Mr. Secretary, I started the second paragraph by saying that Israel is not your child and you are not its father.  I use this analogy to make the following point.  There are only a few people I feel have had the right to speak out over how I live my life.  One of them was my father of blessed memory.  If anyone else felt they had the right to speak to my actions as my father did or mother does, I would have every right to react in a very harsh and critical manner.  Israel is America’s best and strongest ally, certainly in the Middle East and very possibly in the entire world.  That fact does not give you or anyone else the right to decide how they move forward in protecting their people and territory and representatives of Israel’s government are correct for their negative and critical reactions.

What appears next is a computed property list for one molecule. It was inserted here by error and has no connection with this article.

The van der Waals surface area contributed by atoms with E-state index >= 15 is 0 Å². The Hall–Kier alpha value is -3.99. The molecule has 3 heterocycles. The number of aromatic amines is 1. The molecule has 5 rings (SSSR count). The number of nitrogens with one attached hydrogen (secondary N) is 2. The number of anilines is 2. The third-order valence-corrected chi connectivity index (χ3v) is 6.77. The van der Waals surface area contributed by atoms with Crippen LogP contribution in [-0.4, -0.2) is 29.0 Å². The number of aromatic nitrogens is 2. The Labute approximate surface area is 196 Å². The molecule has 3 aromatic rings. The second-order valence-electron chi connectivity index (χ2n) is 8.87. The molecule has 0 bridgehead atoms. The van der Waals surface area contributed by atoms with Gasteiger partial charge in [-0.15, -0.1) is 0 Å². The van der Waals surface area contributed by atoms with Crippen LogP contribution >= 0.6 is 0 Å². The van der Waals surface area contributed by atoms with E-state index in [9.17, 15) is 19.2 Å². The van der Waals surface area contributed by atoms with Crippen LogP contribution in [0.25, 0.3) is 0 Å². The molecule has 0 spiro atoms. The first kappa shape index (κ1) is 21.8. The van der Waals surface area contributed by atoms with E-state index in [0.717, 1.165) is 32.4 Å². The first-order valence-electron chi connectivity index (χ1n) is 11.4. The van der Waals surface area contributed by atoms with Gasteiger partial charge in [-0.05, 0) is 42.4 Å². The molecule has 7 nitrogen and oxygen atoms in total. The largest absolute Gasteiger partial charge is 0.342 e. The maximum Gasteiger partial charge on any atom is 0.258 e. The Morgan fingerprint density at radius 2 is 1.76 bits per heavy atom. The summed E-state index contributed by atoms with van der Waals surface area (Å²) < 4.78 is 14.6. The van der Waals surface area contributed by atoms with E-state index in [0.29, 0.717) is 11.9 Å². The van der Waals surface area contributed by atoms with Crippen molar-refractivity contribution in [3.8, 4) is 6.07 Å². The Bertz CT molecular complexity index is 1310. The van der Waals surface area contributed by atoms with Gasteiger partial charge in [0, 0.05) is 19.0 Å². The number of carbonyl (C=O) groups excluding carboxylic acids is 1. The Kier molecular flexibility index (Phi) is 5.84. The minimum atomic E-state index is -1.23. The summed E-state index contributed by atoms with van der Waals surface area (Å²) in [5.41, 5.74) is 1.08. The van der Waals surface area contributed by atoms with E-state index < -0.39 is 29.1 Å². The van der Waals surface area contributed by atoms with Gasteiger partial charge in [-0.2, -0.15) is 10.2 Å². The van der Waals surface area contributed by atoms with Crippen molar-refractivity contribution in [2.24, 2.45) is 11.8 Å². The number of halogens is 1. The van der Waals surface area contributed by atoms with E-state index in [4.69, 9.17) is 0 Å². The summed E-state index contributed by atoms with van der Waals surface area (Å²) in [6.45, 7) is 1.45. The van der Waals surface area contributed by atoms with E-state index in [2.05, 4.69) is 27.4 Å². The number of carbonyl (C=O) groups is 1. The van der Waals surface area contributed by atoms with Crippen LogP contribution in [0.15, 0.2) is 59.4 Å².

Finally I leave you with this thought.  When referencing all America has done for Israel, a fact I not only do not dispute but appreciate as well, understand the following important fact.  America’s friendship towards Israel has always been a way of strengthening her security and insuring her existence, not a bargaining chip to be held over her head.  Once the United States government takes the stance that because of its support they have the right to make demands, that friendship turns into something completely different.  It turns into a tool of power and control, something no Israeli leader, no matter how inclined to the left he or she may be is likely to respond to positively.  Something  I am even more thankful for. The actions of the current administration in showing support for these actions have been anything but friendly, and sadly and ironically have done more damage to the peace process than any action taken by anyone or any government in quite some time.  That Mr. Secretary will be most likely be your Middle East legacy.

Sincerely,